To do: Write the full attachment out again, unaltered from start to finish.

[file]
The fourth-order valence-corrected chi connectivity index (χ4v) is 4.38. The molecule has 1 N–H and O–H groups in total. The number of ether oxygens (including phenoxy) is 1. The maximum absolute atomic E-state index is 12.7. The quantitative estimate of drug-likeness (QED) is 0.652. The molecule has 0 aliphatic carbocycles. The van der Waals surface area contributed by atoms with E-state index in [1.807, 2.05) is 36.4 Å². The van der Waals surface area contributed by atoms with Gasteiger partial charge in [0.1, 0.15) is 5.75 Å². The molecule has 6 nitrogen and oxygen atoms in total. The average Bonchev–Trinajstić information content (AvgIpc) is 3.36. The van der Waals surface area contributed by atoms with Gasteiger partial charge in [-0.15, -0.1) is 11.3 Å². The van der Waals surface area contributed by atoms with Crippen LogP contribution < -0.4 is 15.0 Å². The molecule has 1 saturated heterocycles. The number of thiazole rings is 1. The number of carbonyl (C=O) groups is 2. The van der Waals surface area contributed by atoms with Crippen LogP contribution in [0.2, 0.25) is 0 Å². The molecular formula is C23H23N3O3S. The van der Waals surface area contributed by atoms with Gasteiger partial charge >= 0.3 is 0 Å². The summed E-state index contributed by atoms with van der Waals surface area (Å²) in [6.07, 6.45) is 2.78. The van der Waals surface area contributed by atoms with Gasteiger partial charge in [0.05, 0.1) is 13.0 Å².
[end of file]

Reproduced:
The fourth-order valence-corrected chi connectivity index (χ4v) is 4.38. The molecule has 1 N–H and O–H groups in total. The number of ether oxygens (including phenoxy) is 1. The maximum absolute atomic E-state index is 12.7. The quantitative estimate of drug-likeness (QED) is 0.652. The molecule has 0 aliphatic carbocycles. The van der Waals surface area contributed by atoms with E-state index in [1.807, 2.05) is 36.4 Å². The van der Waals surface area contributed by atoms with Gasteiger partial charge in [0.1, 0.15) is 5.75 Å². The molecule has 6 nitrogen and oxygen atoms in total. The average Bonchev–Trinajstić information content (AvgIpc) is 3.36. The van der Waals surface area contributed by atoms with Gasteiger partial charge in [-0.15, -0.1) is 11.3 Å². The van der Waals surface area contributed by atoms with Crippen LogP contribution < -0.4 is 15.0 Å². The molecule has 1 saturated heterocycles. The number of thiazole rings is 1. The number of carbonyl (C=O) groups is 2. The van der Waals surface area contributed by atoms with Crippen LogP contribution in [0.2, 0.25) is 0 Å². The molecular formula is C23H23N3O3S. The van der Waals surface area contributed by atoms with Gasteiger partial charge >= 0.3 is 0 Å². The summed E-state index contributed by atoms with van der Waals surface area (Å²) in [6.07, 6.45) is 2.78. The van der Waals surface area contributed by atoms with Gasteiger partial charge in [0.05, 0.1) is 13.0 Å².